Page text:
Deep Voices #49

Beep beep!

Deep Voices #49 on Spotify
Deep Voices #49 on Apple Music

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Playlist notes:
Not to toot my own horn, but—beep beep—I really like this mix! I’ve tried to set it up as a number of small movements with some songs serving as transitional moments and others as centerpieces. I have my own opinions of which is which, but feel free to decide for yourself.

The mix opens with Kalaparusha Maurice McIntyre’s “Humility in the Light of the Creator,” a lush and heavy tenor sax invocation. Though not a solo piece, it has little embellishment from a rhythm section, only small hints of drums and bass that serve as encouragement for McIntyre to push ahead. It’s incredibly intimate, with the feeling of being face to face with McIntyre, a private outpouring of emotion from artist to listener. 

Where do you go from there? “Charles Ewanje’s “A Simon” is a delightful track that begins deceptively simply, with shimmering guitar and softly seductive singing. But then it ends in a percussion jam? A fun surprise. 

Then there is first block of songs, two meditative tracks. I am taken with “Lyla” by ESP who, based on their Bandcamp profile, appear to be two cool teenagers from Massachusetts. Their age would explain the au courant hyperpop-y vibe of the track, but not its ambient leanings. They look too young to be bummed enough to need a steady diet of Brian Eno.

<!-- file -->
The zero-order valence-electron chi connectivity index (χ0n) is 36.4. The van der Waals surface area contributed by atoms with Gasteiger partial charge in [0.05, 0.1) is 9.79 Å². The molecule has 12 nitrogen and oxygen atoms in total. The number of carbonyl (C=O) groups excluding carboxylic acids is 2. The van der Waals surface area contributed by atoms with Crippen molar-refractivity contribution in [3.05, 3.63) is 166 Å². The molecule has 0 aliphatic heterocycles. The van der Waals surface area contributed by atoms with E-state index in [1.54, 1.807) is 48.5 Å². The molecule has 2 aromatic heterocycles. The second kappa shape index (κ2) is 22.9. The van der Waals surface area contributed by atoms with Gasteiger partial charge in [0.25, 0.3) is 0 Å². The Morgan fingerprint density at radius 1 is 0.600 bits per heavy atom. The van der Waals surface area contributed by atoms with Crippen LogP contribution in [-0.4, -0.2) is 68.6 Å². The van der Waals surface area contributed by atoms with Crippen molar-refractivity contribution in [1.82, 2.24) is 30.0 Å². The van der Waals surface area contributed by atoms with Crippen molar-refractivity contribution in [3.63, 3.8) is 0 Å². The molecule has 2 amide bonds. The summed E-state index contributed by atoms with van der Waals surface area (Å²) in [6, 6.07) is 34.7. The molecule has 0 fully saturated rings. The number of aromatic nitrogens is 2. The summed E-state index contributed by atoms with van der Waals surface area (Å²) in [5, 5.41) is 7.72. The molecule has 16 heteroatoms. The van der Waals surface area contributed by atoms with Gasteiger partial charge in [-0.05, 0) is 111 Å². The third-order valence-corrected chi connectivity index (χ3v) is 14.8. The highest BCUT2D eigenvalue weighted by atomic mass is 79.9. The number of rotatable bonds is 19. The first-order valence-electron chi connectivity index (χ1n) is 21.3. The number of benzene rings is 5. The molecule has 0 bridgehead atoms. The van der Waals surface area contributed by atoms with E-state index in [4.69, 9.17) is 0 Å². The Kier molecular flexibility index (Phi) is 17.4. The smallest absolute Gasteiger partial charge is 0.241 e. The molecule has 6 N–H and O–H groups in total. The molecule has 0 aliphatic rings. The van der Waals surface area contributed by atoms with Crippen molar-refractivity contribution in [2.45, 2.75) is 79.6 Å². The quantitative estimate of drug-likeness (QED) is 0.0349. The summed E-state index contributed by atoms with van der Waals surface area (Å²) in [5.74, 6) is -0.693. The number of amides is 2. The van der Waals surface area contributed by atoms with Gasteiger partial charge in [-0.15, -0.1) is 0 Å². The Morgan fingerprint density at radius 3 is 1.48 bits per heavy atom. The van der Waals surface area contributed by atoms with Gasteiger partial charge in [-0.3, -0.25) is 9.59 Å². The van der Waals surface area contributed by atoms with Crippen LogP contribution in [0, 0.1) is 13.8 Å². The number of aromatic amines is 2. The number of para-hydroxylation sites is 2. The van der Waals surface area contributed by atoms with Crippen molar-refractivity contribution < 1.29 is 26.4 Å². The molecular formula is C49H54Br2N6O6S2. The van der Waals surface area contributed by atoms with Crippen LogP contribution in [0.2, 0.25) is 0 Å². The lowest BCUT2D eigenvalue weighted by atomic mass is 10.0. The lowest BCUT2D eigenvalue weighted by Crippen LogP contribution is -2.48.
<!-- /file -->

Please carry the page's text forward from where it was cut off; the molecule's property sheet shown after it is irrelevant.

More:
The next block is a one-two punch of dub and dancehall. I love the Sikka Rhymes track, which is a particularly chaotic beat for the Jamaican MC. Despite regularly listening to this song regularly for the past few years, it occurred to me this week that I had no idea who produced it. It turns out it’s some guy named Alex from California who occasionally goes under the name DJ Tribal Shitshow. Not what I was expecting! The Nice Girl track is a pivot out of that block and into one of my more consistent interests: weirdish techno. Takuya Matsumoto’s “Drafting Under the Stars” is maybe less weird and more funky. It has mouth percussion. Maybe too corny for the purists, but that is pretty clearly not where I stand. 

We go back to a meditative moment with the Moin track. It’s repetitive, like the techno, but it’s made up of live instruments, albeit ones that are cut up. This trio, made up of the dark duo Raime and the drummer Valentina Magaletti, give a unique take on what a band can be. A neat experiment from two guys that usually make severely grim shit. 

Is there a word that means the opposite of an invocation? An exvocation? Things end with a spiritual exhale. Mira Calix has a minute of crackle, Oliver Leith a couple minutes of iridescent dissonance. Meemo Comma’s album has confused and intrigued me, but I’m very into “End Credits,” which absolutely delivers the cinematic denouement it promises. The final track is a piece of solo piano, “Elita,” by Girma Yifrashewa. It’s a lovely piece of music that emits the same long tail warmth that you get from seeing a puppy in the street. Yes, you quickly go your separate ways, but now down a much brighter path.